The very famous, star Uruguayan footballer (Americans would call him “soccer player”) Luis Suarez, formerly of Barcelona and coveted by Turin’s club Juventus, has recently taken an exam in the Italian language at the University of Perugia (pictured above), which was necessary for him to obtain Italian citizenship.
In the end he failed, so goodbye to citizenship and to contract with Juventus, amounting to an estimated ten million euros’ salary.
Now Suarez will have to remain in Spain, hired for a similar pay by Atletico Madrid.
I’m not, usually, particularly interested in football/soccer, but this is a weird story with a humorous twist.
Juventus were forced to renounce a champion and the state will not collect the taxes that the Turin club would have been obliged to pay – and we know how much the Italian government and Italy in general would need the money after the economic crisis induced by Covid-19, to be fair not just in Italy but in the world. The editor of the Libero Italian newspaper, Vittorio Feltri, has written:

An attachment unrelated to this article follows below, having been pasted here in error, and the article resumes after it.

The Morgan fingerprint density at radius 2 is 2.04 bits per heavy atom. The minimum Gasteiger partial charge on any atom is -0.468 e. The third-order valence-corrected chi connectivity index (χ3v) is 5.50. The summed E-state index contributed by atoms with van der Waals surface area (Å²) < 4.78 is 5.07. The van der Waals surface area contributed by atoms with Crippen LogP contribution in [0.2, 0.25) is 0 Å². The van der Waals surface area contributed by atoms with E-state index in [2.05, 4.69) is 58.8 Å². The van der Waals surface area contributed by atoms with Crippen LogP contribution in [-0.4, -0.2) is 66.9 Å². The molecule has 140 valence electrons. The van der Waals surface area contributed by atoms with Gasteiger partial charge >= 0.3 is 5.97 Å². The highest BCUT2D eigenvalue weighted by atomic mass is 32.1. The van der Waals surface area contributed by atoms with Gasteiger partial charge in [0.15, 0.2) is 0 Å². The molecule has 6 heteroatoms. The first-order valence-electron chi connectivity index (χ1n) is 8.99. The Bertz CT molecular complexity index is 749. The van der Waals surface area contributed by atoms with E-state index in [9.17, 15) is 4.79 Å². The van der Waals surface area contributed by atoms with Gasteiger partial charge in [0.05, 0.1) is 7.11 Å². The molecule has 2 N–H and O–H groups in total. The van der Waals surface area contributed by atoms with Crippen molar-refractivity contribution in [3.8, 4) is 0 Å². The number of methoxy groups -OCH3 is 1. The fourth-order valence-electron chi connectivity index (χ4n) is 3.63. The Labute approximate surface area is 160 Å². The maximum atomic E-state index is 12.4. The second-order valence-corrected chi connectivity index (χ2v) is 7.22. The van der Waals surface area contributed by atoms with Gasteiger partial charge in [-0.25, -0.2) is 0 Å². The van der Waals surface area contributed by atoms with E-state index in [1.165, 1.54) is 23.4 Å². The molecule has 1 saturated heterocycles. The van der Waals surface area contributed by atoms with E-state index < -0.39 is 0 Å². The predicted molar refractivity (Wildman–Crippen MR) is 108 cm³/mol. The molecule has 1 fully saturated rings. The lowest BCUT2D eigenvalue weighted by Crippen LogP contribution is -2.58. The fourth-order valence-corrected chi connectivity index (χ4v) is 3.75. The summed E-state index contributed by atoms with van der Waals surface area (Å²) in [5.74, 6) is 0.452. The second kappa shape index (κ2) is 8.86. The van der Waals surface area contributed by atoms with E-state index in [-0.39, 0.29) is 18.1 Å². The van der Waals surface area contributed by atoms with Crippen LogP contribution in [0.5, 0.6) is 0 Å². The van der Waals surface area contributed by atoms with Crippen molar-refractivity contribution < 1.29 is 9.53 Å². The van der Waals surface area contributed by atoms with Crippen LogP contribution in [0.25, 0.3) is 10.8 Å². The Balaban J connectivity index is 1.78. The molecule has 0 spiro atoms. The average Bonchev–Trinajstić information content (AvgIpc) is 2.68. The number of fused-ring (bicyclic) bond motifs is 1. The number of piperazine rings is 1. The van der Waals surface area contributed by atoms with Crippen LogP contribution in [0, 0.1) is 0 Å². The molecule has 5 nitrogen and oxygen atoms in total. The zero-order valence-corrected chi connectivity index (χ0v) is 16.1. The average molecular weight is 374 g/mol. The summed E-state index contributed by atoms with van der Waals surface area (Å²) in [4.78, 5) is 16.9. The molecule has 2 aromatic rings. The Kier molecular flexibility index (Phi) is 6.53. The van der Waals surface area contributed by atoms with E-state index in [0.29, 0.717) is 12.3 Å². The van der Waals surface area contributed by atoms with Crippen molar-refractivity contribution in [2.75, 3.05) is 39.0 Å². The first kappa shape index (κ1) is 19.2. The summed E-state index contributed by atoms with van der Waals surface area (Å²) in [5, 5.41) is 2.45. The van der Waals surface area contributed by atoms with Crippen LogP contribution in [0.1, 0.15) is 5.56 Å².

A more disastrous result is unimaginable. It seems clear to me that the rules in this area are idiotic. The renowned striker was not hired to deliver learned speeches in Dante’s language, but to score goals, that is, to kick as God commands, things he knows how to do very well. Instead he was rejected because he knows only the infinitive of verbs and cannot conjugate them. A bit like [Luigi] Di Maio for whom the subjunctive is a dense mystery. In spite of this, he can easily be the foreign minister, while the striker, according to the stupidest rules in the world, is not qualified to practise his top-quality artistry with the ball.
Feltri may be right or wrong about the rules under discussion, but his joke about the foreign minister is priceless.
On a more serious level, the University of Perugia, founded in 1308 by Pope Clement V, one of the world’s oldest universities, in 1925 established the University for Foreigners of Perugia to teach the Italian language and, in the words of the royal decree of its foundation, “affirm the superiority of Italian culture in the world”.
The University has lately been affected by financial difficulties resulting in a haemorrhage of students, especially Chinese, many of whom transferred to the University for Foreigners of Siena. Despite that, it remains the most famous university to teach Italian to foreign students.